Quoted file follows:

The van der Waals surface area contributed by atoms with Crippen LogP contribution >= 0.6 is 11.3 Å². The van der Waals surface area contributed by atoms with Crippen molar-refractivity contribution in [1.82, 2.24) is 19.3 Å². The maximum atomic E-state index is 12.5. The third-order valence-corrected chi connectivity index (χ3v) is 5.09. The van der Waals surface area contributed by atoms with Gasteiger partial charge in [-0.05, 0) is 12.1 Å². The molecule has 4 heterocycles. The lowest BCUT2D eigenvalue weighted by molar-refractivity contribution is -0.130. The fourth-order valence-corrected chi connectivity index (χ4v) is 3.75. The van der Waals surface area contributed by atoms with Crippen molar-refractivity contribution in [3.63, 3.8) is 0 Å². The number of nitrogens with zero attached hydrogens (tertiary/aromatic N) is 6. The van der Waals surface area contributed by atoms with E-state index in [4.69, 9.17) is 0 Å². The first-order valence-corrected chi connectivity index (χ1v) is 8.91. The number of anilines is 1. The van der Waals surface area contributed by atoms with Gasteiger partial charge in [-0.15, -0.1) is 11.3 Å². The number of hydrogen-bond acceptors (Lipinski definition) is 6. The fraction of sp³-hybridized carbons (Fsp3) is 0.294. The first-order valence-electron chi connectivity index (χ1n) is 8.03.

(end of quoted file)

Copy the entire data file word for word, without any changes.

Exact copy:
The van der Waals surface area contributed by atoms with Crippen LogP contribution >= 0.6 is 11.3 Å². The van der Waals surface area contributed by atoms with Crippen molar-refractivity contribution in [1.82, 2.24) is 19.3 Å². The maximum atomic E-state index is 12.5. The third-order valence-corrected chi connectivity index (χ3v) is 5.09. The van der Waals surface area contributed by atoms with Gasteiger partial charge in [-0.05, 0) is 12.1 Å². The molecule has 4 heterocycles. The lowest BCUT2D eigenvalue weighted by molar-refractivity contribution is -0.130. The fourth-order valence-corrected chi connectivity index (χ4v) is 3.75. The van der Waals surface area contributed by atoms with Crippen molar-refractivity contribution in [3.63, 3.8) is 0 Å². The number of nitrogens with zero attached hydrogens (tertiary/aromatic N) is 6. The van der Waals surface area contributed by atoms with E-state index in [4.69, 9.17) is 0 Å². The first-order valence-corrected chi connectivity index (χ1v) is 8.91. The number of anilines is 1. The van der Waals surface area contributed by atoms with Gasteiger partial charge in [-0.15, -0.1) is 11.3 Å². The number of hydrogen-bond acceptors (Lipinski definition) is 6. The fraction of sp³-hybridized carbons (Fsp3) is 0.294. The first-order valence-electron chi connectivity index (χ1n) is 8.03.